The current challenges in delivering high quality, cost effective healthcare are not lack of medical knowledge but ineffective delivery of existing knowledge. Applied OR in healthcare delivery has great potential to dramatically improve existing services. Over the last five years these principles were used to redesign the vascular surgery outpatient service at Good Hope Hospital. A discrete event simulation (DES) has been designed that predicted a possible increase of 40% in maximum clinic capacity using existing resources. Simulations were verified by successfully implementing the best model in practice – resulting in a win-win-win outcome for patients, staff and the hospital. The principles and methods of OR/OM require specific knowledge, skills and experience to apply safely. Active diffusion of innovation requires – support for further innovation, appropriate software tools, end-user training, and a programme of training successive waves of early adopters. The goal is the tipping point where the momentum generated is sufficient to complete the paradigm shift to a culture of evidence-based healthcare management.
Output From Interactive Sessions
Break-out sessions were held in the afternoon of the launch event in which groups of about eight people were each asked to complete a grid which outlined their responses to a each of the following four questions from the perspective of the three main sectors addressed by MASHnet (i.e. Health Services, Academic Research, and Industry)
- Why is health care modelling and simulation important?
- What are the main obstacles to its successful application?
- What actions can be taken to overcome these obstacles?
- What are the most important issues arising?
Grid Outputs – typed version
Grid from the Pink Group
Grid from the Red Group
Grid from the Orange Group
Grid from the Yellow Group
Grid from the Green Group
Grid from the Dark Blue Group
Grid from the Light Blue Group
Grid from the Purple Group
All participants at the MASHnet launch were asked to fill in a ‘Big Idea’ response form which asked for one idea which would improve the application of modelling and simulation in health care. These responses are listed below:
- Showing success of previous work using modelling to all academics, industry and health
- To look at the application of OR in operational running of health system
- Develop a repository of examples of successful applications
- Develop generic simulation software – joint project for all 3 branches of MASHnet
- You need to work ‘hands-on’ in the operational environment to appreciate actually what happens and who does what, else implementation of anything new is problematic as it will be potentially rejected by staff
- Academics need to ‘buddy-up’ with healthcare practitioners in order to increase awareness and more importantly implementation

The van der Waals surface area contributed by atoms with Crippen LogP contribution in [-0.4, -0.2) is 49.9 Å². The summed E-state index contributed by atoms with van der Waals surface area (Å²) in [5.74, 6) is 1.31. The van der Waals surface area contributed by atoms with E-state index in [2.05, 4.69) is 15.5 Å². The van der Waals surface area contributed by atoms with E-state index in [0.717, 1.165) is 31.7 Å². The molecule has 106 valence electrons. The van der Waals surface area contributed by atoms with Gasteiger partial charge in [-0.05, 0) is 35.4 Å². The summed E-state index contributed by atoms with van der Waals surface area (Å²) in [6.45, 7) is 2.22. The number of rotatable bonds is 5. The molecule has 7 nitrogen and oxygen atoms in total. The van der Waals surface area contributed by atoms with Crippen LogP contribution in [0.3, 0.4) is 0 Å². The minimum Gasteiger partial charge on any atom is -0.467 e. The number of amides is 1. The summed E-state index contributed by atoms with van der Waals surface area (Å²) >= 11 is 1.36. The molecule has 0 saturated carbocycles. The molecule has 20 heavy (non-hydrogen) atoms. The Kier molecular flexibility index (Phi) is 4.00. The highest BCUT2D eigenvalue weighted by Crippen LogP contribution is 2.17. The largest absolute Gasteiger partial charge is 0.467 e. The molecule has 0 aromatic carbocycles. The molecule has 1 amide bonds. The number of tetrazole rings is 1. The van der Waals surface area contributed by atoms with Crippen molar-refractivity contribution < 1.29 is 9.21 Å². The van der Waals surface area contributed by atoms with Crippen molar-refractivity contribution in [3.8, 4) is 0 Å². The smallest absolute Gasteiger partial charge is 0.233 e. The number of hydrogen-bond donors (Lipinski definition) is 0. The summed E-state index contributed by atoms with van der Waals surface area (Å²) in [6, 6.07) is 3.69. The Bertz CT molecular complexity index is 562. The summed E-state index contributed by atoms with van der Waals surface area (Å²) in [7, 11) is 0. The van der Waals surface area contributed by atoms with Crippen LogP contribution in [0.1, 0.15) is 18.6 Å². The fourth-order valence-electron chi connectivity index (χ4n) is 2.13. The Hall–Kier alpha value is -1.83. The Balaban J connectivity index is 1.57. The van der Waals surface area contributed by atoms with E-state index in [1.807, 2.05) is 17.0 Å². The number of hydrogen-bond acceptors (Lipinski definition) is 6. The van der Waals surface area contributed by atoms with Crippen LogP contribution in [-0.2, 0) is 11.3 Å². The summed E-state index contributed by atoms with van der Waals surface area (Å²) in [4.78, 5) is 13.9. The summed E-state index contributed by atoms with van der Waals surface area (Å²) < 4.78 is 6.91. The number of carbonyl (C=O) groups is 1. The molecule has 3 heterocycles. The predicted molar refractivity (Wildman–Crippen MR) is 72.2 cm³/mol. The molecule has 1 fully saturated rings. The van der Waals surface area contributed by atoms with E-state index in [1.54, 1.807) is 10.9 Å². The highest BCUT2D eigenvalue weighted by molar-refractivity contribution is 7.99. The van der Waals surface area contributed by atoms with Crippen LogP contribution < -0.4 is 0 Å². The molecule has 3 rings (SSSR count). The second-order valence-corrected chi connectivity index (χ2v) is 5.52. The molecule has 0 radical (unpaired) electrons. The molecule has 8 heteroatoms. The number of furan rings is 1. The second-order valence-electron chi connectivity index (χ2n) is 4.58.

- Do not approve any big projects that have not been validated by simulation
- “Go” to the Healthcare community rather than waiting for them to come (workshop, etc.)
- MASHnet representation at NHS conferences e.g. Harrogate and others
- Negotiate central R & D funding champions and National coordination so modelling can be applied across a large number of organisations in a uniform way
- MASHnet to become a more political driver to bring the 3 groups together – target modelling to be centre of health service change
- To look at the beginning – to work together with designers (key designers) to help them to find out the “key” questions in terms of how the healthcare building will operate
- Mashnet and healthcare conferences. Industry and academics working together with a health economy and actually doing some “hands-on” work. Not all healthcare organisations have the appropriate resources – people, time, etc. to be able to apply/use a mode “off the shelf”
- Workshops in regions of NHS
- Plan at least one training event for people to bring real problems and to work with acknowledged practitioner to experience first-hand to see MASH in action
- Every community (health service, academic and industry, etc.) needs to take responsibility for increasing implementation levels
- Developing intra-organisational pathway model
- Facilitating a feedback system so that all modelling work/outcomes get centrally registered
- Need to plan a programme grant application to a research council for a sustained (5-yr) research programme. One element could be a direct comparison of a RCT and DESM head to head
- On-line source of case studies of health service (real applications) projects that have been implemented. Particular emphasis should be on operational level (i.e. hospital). The Modernisation Agency has disseminated some material, e.g. toolkits, but more detailed real examples would be useful